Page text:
McDonald’s, Valpak, MaidPro, Lawn Doctor. At the moment, there are 230 types of businesses in the U.S. that you can enter by buying a franchise.
Franchised organizations operate more than 850,000 retail units in the U.S., according to the Franchise Business Economic Outlook report by PricewaterhouseCoopers, and in 2008 these generated $839 billion in sales. The report, prepared for the International Franchise Association’s Educational Foundation, says that throughout this decade franchises expanded, with the number of units growing an average of 5.6% per year between 2001 and 2005.
However, like the economy that nurtured them, franchises have taken a hit. This year, according to the report, the franchising industry will see a decline in number of businesses, jobs, and output. The study also says that, overall, the total number of franchise businesses is expected to decrease by 10,000 units, or 1.2% of the total, in 2009, and that sales by franchised businesses are expected to drop by more than $4 billion.
The report attributes this decline “in part, on the unfolding credit crisis.” More specifically, according to executives at franchise companies, it’s much more difficult for aspiring franchisees to come up with the funding to get started. Loans, once easily obtained, now require excellent credit scores and substantial collateral. The result is that some franchise operations see fewer entrepreneurs looking to stake all on buying a franchise. Doug Dwyer, of DreamMaker Bath & Kitchen by Worldwide, a remodeling franchise in Waco, Texas, says that he began to notice diminished interest two years ago, that is, right after housing starts (2005) and annual remodeling sales (2007) had peaked. A little less than a year ago, he says, “It really started affecting us.”
Not only do aspiring franchisees have a harder time getting financing, but right now many existing remodeling businesses — DreamMaker’s biggest target market — “don’t have the money to do it right,” Dwyer says. In home improvement–related franchises, startup costs can range from $20,000 for a grout and tile franchise such as Grout Medic to $250,000 for a steel siding or concrete repair franchise, where special equipment is required.
Sales for all kinds of businesses are down, due to a sharp drop in consumer spending, so existing businesses that might want to build a niche operation around a franchise often don’t have the capital. It is also more difficult to find homeowners interested in investing in big-ticket home improvements, especially if those projects involve borrowing the money to pay for them. “Our biggest challenge in the last 12 months,” says Peter Allen, vice president of national sales for Four Seasons Sunrooms, “is the ability of the franchisee to generate leads at the local level.”
Though all remodeling-related franchises combined—somewhat more than 12,000 units—constitute just a small fraction of the 530,200-plus U.S. businesses that the Census Bureau and the Joint Center for Housing Studies of Harvard University classify as "remodelers," they are still more plentiful and are more well-known than ever before.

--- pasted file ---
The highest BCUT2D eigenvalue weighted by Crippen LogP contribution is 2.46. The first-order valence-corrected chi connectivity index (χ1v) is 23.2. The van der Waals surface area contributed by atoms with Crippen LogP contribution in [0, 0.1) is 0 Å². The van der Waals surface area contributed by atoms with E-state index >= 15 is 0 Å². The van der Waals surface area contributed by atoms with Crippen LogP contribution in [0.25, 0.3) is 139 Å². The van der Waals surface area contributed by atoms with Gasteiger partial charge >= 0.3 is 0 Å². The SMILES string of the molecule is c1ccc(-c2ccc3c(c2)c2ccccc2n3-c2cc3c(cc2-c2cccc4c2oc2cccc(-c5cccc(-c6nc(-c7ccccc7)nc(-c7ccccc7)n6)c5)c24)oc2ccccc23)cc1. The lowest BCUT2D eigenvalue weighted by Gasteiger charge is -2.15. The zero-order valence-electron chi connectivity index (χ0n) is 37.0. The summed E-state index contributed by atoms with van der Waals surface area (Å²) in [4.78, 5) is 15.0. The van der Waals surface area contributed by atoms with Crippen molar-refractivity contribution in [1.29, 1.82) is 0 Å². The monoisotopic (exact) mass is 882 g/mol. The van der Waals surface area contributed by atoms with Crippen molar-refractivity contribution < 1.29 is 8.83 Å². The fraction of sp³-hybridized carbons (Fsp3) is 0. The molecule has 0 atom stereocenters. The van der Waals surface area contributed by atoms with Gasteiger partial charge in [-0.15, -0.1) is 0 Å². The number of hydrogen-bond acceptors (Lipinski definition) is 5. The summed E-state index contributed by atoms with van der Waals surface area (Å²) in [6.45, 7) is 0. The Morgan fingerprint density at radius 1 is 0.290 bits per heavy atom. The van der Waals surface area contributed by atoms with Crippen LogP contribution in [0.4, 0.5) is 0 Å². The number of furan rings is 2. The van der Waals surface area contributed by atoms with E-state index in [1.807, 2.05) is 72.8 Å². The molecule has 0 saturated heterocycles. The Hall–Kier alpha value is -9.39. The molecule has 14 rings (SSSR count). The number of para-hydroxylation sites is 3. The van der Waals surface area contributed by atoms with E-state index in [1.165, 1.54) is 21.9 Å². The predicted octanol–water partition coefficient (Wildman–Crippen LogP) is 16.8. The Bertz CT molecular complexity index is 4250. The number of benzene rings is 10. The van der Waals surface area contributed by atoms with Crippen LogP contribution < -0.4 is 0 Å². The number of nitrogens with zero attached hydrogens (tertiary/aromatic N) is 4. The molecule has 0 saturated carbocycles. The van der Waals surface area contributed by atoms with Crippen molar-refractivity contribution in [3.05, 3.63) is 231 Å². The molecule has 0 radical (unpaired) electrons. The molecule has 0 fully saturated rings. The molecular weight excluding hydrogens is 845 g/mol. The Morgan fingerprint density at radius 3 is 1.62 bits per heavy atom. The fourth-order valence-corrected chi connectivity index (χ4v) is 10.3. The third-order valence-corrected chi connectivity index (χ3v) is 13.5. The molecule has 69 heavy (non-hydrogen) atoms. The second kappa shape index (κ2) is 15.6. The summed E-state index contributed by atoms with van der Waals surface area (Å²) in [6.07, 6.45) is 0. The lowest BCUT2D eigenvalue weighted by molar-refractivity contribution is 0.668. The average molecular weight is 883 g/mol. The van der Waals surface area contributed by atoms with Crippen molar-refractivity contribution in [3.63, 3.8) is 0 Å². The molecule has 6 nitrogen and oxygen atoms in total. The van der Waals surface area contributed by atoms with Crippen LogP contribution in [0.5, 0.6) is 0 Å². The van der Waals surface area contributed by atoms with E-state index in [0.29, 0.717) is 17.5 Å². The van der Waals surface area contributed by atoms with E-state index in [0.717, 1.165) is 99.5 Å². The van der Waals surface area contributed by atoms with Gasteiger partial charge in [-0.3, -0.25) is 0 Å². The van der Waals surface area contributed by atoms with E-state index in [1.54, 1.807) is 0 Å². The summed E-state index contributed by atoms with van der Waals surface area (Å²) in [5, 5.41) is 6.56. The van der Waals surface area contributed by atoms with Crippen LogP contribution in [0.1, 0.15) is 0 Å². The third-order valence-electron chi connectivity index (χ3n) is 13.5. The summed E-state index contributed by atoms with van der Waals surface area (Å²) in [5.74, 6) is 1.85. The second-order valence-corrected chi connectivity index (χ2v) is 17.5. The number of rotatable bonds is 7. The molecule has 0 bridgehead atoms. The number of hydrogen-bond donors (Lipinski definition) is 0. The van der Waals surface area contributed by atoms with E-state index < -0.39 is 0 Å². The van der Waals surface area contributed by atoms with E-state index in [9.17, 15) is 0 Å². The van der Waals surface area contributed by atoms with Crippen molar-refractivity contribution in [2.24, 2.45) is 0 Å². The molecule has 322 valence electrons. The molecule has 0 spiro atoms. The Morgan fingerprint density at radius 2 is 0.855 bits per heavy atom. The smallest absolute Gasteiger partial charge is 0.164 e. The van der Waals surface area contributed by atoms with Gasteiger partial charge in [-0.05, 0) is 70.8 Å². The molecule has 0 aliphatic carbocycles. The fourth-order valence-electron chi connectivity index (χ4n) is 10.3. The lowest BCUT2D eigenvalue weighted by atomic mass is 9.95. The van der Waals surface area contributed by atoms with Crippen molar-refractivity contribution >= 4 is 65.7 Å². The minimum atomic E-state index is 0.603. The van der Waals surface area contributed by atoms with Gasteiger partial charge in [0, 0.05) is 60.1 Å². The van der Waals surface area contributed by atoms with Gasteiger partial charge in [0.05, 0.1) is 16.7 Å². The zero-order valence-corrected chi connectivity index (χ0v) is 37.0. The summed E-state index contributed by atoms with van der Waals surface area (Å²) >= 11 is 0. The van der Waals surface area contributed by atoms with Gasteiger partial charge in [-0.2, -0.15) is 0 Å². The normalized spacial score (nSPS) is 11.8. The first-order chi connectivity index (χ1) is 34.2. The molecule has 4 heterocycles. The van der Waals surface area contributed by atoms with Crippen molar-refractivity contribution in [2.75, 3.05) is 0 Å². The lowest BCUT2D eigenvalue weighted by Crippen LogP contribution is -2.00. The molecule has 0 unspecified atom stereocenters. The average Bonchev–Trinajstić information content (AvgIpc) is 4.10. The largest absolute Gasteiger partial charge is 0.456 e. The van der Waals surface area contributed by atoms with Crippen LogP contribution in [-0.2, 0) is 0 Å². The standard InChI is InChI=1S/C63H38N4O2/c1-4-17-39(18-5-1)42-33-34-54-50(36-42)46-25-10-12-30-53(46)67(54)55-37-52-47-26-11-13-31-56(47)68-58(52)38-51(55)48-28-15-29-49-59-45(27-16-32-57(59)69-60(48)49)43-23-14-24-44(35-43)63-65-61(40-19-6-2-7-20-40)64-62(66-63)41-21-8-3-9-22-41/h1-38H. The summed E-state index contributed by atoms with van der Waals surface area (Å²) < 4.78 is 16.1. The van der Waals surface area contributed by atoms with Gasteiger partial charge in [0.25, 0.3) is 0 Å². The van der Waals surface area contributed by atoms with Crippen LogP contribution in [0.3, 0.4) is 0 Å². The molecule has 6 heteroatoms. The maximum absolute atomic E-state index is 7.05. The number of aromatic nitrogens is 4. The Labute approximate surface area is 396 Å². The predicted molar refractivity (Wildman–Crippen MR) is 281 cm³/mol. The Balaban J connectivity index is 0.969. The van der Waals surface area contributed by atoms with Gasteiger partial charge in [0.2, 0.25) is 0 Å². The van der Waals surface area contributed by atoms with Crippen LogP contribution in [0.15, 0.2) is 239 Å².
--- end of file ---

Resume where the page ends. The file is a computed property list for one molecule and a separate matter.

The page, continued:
Credit much of that to the Internet. Companies such as Case Handyman, Re-Bath, or Owens Corning Basement Finishing System give newcomers, with or without construction experience, a way to get started. And the Internet is often how prospective franchise owners first find out about these business opportunities, executives say.
Franchises that involve some kind of improvement to the home are many — 50 plus — some of them quite large. They range across a broad spectrum of products and services. The biggest, in terms of numbers of franchised units, are the insurance restoration/cleaning operations such as ServPro, ServiceMaster Clean, and Paul Davis Restoration. Next in number come home-inspection franchise companies such as Pillar to Post, BrickKicker, and AmeriSpec, followed by handyman companies — Case Design/Remodeling handyman division, House Doctors, Mr. Handyman — which bring branding and business discipline to the short-cycle home repair or minor remodeling job.
Increasingly franchises have come to include specific skilled trades, such as plumbers (Benjamin Franklin Plumbing, Rooter Man, Mr. Rooter Plumbing) and electricians (Mr. Electric, Mister Sparky). A handful of home improvement franchise companies — for example, ABC Seamless, a steel siding franchiser out of Fargo, N.D., and Four Seasons Sunrooms, based on Long Island, N.Y. — have been around for 20 years or more. Franchising has become “visible” in the remodeling industry, Dwyer says, and the companies that have been around for a while have stronger, time-tested systems.
Still, many companies only began actively franchising after 2000. When Fresh Coat, a painting company headquartered in Cincinnati, launched its franchise program in 2004, “there were only two other franchise painting companies,” says founder and president Ralph Martin. “Now there are four or five.” Numbers have swelled in several kinds of home improvement franchises.
“If you look at the number of franchisers in the home improvement industry, it’s at least five times as many as it was 10 years ago,” says Mark Richardson, REMODELING columnist and co-chairman of Case Design/Remodeling, which operates a handyman division with 50 franchisees. Richardson says that the many new companies offering franchises do something different from what franchisers did 10 or 15 years ago. The new companies focus on one product or service, rather than trying to do it all. “That’s where franchising in the remodeling industry works best,” Richardson says.